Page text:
The Awakening of Faith (1967)

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*****{{i|1. Truly Empty|34}}
 
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B. The Mind in Terms of Phenomena 43
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1. The Storehouse Consciousness 43
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******{{i|a. The Aspect of Enlightenment|37}}
a. The Aspect of Enlightenment 43
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*******{{i|(1) Original Enlightenment|37}}
(1) Original Enlightenment 43
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(2) The Process of Actualization of Enlightenment 44
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(a) Purity of Wisdom 46
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(b) Suprarational Functions 47
 
 
(3) The Characteristics of the Essence of
 
(3) The Characteristics of the Essence of
 
Enlightenment 47
 
Enlightenment 47

Revision as of 21:39, 31 July 2020

The Awakening of Faith (1967)
Book
Book
The Awakening of Faith (1967)-front.jpg

The text known as the Dasheng qixinlun (Awakening of Faith in the Mahāyāna) is a short treatise occupying only nine pages in the Taishō edition of the Chinese Tripitaka.[1] The reconstructed Sanskrit title of the work is Mahāyāna-śraddhotpāda-śāstra; it is said to have been written in Sanskrit by Aśvaghosha and translated into Chinese in A.D. 550 by the famous Indian translator of Buddhist texts, Paramārtha. No Sanskrit version of the text exists today, however, and all our knowledge of the work is based on this Chinese version and a second version that dates from a somewhat later period.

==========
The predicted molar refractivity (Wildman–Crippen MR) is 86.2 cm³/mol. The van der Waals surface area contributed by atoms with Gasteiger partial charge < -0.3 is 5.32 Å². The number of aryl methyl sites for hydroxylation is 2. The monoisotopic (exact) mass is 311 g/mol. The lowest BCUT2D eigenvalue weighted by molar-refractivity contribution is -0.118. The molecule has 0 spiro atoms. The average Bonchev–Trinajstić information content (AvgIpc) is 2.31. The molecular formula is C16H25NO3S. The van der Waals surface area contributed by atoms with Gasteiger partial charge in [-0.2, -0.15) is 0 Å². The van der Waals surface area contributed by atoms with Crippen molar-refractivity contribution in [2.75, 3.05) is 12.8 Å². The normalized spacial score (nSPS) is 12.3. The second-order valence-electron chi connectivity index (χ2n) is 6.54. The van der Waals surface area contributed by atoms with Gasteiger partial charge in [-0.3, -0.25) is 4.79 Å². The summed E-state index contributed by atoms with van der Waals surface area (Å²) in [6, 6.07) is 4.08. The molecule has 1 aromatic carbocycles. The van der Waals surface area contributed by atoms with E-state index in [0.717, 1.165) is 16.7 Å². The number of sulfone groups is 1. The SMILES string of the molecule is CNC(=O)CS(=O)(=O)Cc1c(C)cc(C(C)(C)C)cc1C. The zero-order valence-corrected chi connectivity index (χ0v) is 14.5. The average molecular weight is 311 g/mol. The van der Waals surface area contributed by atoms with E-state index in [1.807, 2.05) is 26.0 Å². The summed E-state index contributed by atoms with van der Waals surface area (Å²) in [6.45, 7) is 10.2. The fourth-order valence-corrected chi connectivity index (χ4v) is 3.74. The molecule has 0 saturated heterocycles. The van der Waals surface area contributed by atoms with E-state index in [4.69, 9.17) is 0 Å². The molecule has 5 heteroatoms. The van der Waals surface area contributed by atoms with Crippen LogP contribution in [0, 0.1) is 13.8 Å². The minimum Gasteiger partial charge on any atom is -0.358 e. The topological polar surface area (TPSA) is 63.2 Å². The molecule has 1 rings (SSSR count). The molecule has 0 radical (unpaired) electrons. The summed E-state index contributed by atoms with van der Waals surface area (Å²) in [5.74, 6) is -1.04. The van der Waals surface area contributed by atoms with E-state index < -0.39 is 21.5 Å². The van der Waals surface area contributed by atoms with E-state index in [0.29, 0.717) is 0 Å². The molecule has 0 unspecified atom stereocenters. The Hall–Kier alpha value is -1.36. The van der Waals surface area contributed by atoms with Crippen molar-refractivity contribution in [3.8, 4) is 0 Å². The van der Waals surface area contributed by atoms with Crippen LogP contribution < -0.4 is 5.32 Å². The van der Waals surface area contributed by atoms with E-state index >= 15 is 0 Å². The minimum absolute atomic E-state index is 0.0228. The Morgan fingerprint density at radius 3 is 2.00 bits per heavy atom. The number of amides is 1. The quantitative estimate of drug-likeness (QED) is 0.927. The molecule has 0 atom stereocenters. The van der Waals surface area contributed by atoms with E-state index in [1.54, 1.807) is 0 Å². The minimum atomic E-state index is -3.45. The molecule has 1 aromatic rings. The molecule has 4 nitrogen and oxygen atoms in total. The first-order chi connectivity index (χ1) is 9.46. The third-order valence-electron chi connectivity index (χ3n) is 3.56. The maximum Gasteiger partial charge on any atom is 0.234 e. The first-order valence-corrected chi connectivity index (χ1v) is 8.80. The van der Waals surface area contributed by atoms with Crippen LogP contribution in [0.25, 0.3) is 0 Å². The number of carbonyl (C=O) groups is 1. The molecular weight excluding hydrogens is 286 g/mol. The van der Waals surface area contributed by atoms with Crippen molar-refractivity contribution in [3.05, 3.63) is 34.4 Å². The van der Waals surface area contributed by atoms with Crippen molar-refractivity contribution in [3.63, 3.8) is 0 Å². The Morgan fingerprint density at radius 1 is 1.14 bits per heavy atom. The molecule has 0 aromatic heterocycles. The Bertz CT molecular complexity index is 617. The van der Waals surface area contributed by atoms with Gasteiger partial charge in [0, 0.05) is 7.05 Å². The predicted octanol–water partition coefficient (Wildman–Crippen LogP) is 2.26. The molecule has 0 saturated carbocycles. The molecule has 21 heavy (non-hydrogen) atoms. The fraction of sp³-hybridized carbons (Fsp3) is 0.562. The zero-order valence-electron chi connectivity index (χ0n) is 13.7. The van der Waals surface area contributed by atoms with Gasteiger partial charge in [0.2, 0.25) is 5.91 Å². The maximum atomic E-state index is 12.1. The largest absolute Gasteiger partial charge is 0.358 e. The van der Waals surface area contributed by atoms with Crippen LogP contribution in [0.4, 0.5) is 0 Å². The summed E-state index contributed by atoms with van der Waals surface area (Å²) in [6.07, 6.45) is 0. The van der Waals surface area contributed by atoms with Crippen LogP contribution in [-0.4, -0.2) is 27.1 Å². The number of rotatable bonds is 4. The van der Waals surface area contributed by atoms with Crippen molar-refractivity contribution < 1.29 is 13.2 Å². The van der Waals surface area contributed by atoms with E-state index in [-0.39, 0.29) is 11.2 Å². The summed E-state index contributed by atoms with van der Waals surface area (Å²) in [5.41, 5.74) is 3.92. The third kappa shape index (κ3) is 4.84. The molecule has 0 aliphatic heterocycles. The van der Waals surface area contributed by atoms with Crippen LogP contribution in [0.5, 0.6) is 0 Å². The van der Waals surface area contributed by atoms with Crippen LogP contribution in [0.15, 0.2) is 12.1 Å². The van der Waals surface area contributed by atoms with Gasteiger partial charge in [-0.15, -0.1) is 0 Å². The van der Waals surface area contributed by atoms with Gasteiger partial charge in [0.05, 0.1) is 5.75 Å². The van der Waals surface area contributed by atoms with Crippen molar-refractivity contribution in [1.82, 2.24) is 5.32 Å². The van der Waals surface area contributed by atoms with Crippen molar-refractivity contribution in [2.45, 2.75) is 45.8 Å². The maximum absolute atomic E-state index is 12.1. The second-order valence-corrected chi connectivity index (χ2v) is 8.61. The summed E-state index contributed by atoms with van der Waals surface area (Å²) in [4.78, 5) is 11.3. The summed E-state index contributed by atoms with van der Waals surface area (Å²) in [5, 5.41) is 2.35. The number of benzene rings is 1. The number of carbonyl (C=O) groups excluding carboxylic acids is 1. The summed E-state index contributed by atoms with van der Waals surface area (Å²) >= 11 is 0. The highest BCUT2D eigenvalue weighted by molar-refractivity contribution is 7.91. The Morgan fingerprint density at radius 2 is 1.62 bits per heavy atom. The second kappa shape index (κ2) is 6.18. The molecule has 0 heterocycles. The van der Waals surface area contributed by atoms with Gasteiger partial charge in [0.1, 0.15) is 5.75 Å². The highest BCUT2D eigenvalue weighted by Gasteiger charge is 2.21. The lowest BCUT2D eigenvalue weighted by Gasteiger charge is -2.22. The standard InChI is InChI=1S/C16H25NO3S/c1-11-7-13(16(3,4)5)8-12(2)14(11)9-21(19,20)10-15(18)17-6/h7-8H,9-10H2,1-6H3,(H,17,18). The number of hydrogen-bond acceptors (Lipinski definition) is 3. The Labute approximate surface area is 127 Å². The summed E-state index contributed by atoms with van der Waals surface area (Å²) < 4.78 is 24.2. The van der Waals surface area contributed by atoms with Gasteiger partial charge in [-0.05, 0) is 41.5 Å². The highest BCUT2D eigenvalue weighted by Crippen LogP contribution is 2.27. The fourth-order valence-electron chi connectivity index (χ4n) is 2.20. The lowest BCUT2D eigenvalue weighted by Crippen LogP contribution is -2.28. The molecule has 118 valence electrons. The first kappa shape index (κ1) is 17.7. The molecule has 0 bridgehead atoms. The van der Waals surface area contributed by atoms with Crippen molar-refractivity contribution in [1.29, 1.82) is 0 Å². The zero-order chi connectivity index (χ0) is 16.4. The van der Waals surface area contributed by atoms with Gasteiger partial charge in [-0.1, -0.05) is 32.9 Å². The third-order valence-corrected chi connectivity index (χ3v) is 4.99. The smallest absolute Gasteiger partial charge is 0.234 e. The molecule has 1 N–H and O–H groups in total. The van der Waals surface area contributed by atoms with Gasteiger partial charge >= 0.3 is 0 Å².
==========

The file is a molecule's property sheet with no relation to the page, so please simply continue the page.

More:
The work is a comprehensive summary of the essentials of Mahāyāna Buddhism, the product of a mind extraordinarily apt at synthesis. It begins with an examination of the nature of the Absolute or enlightenment and of the phenomenal world or nonenlightenment and discusses the relationships that exist between them; from there, it passes on to the question of how man may transcend his finite state and participate in the life of the infinite while still remaining in the midst of the phenomenal order; it concludes with a discussion of particular practices and techniques that will aid the believer in the awakening and growth of his faith. In spite of its deep concern with philosophical concepts and definitions, therefore, it is essentially a religious work, a map drawn by a man of unshakable faith, which will guide the believer to the peak of understanding. But the map and the peak are only provisional symbols, skillful and expedient ways employed to bring men to enlightenment. The text and all the arguments in it exist not for their own sake but for the sake of this objective alone. The treatise is, indeed, a true classic of Mahāyāna Buddhism. (Hakeda, introduction, 1–2)

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Citation Hakeda, Yoshito S., trans. The Awakening of Faith: Attributed to Aśvaghosha. New York: Columbia University Press, 1967.